A prospective, randomized clinical study of osteochondral autologous transplantation versus microfracture for the treatment of osteochondritis dissecans in the knee joint in children.

Research paper by Rimtautas R Gudas, Rasa R Simonaityte, Emilis E Cekanauskas, Ramūnas R Tamosiūnas

Indexed on: 28 Jan '10Published on: 28 Jan '10Published in: Journal of pediatric orthopedics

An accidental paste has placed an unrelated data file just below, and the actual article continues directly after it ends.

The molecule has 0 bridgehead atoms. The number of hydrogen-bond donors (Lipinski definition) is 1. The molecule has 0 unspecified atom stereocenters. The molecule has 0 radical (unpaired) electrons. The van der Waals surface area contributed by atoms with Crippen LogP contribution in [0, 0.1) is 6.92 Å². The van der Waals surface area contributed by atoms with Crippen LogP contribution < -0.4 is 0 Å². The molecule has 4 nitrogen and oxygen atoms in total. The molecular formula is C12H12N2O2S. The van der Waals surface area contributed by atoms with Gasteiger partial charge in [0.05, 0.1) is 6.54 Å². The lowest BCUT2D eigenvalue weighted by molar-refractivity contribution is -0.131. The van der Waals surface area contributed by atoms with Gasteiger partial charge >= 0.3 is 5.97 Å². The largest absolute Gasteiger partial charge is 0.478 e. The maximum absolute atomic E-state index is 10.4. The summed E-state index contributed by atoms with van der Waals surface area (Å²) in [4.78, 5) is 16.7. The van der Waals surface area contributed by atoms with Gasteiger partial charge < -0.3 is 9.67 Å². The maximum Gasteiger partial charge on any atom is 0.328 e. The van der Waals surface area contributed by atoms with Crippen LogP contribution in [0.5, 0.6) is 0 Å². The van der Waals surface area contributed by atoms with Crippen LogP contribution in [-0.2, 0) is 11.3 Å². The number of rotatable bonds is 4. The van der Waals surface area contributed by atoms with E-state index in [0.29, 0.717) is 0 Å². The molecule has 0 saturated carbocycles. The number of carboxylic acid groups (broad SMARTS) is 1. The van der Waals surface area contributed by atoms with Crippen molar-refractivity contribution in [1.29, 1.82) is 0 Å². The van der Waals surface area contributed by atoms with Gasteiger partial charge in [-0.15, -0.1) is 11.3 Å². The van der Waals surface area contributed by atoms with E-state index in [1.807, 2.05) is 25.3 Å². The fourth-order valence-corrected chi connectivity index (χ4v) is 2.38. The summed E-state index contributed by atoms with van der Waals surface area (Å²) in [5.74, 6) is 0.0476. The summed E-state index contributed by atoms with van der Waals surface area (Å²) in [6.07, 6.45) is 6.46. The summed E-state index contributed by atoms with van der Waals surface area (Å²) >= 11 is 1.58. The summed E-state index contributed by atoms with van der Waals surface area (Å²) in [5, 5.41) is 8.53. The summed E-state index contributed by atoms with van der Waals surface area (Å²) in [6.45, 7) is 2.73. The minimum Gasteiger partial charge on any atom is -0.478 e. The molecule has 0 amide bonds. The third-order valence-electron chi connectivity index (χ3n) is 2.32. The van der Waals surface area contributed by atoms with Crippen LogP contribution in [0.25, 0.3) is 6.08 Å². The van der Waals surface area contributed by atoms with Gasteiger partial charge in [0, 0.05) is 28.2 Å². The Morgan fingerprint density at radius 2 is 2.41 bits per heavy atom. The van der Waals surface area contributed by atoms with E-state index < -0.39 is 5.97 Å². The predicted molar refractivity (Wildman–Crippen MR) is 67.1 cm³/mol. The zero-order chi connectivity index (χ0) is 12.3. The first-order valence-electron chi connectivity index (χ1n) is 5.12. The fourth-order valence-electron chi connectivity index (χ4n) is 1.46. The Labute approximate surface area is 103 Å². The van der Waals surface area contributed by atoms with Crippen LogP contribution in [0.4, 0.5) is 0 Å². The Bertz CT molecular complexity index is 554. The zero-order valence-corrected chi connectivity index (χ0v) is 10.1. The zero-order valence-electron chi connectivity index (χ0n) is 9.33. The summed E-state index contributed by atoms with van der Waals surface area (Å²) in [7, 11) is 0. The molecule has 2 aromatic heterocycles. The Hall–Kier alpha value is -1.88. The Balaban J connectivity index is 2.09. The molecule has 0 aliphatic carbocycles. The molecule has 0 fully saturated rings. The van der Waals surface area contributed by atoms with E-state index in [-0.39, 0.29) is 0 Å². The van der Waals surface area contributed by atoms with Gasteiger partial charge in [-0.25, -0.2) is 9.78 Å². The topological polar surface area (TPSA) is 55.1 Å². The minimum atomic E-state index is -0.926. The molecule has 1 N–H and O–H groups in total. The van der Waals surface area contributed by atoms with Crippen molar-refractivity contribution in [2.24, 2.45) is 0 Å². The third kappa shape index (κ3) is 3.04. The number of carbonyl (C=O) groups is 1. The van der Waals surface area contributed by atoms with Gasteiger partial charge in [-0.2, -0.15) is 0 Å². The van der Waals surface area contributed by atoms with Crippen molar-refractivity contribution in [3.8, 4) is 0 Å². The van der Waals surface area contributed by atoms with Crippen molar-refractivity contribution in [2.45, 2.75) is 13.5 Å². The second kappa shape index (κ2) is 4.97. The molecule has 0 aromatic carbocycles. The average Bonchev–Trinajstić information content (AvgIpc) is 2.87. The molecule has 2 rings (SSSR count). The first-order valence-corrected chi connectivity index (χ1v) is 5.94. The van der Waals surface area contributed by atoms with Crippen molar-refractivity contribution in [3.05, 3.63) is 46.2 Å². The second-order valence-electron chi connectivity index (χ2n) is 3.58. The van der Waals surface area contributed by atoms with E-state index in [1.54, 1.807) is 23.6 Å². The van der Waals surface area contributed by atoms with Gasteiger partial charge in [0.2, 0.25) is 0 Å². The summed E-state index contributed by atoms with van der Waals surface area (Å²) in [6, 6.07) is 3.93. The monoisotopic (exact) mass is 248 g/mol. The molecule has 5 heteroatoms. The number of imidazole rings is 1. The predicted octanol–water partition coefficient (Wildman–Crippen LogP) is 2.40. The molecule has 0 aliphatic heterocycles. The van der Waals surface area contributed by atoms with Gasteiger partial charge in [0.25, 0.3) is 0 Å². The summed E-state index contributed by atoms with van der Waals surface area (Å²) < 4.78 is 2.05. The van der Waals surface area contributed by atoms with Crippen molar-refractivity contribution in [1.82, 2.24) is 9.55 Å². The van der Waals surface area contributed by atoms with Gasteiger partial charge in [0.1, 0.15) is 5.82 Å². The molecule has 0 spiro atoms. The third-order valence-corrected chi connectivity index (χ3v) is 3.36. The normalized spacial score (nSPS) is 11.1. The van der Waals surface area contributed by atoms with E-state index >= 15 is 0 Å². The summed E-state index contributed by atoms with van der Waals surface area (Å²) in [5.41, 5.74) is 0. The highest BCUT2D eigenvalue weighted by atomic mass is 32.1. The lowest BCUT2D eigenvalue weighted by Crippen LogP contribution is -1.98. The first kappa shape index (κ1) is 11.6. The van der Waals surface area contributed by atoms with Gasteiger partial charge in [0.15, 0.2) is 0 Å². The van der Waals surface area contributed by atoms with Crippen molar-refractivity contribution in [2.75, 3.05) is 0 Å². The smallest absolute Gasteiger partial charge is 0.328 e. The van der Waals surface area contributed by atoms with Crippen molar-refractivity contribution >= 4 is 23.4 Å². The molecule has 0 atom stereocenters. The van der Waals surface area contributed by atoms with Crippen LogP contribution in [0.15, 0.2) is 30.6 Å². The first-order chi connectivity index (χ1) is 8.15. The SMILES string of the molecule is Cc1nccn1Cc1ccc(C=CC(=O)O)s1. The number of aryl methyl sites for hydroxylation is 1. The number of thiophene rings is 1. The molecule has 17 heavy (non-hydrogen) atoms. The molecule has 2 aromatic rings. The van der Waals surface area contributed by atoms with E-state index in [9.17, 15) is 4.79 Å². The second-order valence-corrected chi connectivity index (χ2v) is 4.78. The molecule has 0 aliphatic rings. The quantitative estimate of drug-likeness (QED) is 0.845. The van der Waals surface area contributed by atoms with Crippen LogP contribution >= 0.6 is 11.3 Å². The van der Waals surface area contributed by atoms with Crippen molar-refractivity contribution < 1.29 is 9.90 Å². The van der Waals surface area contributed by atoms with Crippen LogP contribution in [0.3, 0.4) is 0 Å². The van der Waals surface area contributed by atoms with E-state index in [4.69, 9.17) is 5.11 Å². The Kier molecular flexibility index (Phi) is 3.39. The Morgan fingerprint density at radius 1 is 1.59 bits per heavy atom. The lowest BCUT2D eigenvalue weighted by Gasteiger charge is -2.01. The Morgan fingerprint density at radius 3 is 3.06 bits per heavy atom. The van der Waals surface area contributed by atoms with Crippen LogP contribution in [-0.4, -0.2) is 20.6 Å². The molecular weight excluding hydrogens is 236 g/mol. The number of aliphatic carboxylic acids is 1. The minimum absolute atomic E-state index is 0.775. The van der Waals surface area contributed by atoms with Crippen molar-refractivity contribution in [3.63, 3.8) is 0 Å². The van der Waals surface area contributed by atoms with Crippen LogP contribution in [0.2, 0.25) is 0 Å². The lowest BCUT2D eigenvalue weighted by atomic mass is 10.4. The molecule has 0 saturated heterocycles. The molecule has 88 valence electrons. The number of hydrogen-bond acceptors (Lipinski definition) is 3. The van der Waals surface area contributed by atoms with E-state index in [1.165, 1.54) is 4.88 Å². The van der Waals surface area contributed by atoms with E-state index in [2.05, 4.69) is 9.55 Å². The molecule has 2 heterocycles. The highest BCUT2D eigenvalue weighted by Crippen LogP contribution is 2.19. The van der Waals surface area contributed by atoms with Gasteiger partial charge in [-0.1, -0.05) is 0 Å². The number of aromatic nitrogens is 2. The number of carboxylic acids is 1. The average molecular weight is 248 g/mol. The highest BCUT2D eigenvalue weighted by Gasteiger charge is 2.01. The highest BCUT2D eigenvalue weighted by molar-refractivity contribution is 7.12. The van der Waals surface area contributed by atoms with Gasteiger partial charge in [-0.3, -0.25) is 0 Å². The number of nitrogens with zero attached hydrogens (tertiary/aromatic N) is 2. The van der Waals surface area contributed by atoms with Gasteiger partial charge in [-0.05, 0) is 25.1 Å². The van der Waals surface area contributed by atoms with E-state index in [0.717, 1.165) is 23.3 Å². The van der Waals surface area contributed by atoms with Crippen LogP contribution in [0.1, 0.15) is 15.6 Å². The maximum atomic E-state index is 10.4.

The aim of this study was to compare the outcomes of the arthroscopic mosaic-type osteochondral autologous transplantation (OAT) and microfracture (MF) procedures for the treatment of osteochondritis dissecans (OCD) defects of the femoral condyles of the knee joint in children under the age of 18 years.Prospective, randomized clinical study.Between 2001 and 2005, a total of 50 children with a mean age of 14.3 years (12 to 18) and with symptomatic lesions of the OCD in the femoral condyle of the knee were randomized to undergo either the OAT or the MF procedure. Only those children with grade 3 or 4 (OCD) in the medial or lateral femoral condyle (according to International Cartilage Repair Society, ICRS) were included in the study. Forty-seven patients (94%) were available for follow-up. There were 25 patients in the OAT group and 22 patients in the MF group. The mean duration of symptoms was 23.54+/-4.24 months and the mean follow-up was 4.2 years (range from 3 to 6 y), and none of the children had prior surgical interventions to the affected knee. Children were evaluated using ICRS score, x-rays, magnetic resonance imaging, and second-look arthroscopies.After 1 year, both groups had significant clinical improvement (P<0.05) and the ICRS functional and objective assessment showed that 23 of 25 (92%) patients had excellent or good results after OAT compared with 19 of 22 (86%) after MF (NS), but 19 of 23 (83%) after OAT and only 12 of 19 (63%) after MF procedure maintained excellent or good results after 4.2 years (range from 3 to 6 y). The MF group showed significant deterioration over the 4.2 years follow-up (P<0.05), but still had significant clinical improvement compared with pretreatment evaluation (P=0.004). There were 9 of 22 (41%) failures in the MF group, and none in the OAT group. Magnetic resonance imaging evaluation according to the ICRS evaluation system showed excellent or good repairs in 19 of 21 patients (91%) after OAT compared with 10 of 18 (56%) after MF.At an average of 4.2 years follow-up, our prospective, randomized, clinical study in children under the age of 18 years has shown significant superiority of the mosaic-type OAT over MF for the treatment of osteochondritis dissecans defects in the knee. However, our study has shown that both MF and OAT give encouraging clinical results for children under the age of 18 years.Level 1: randomized controlled trial, significant difference.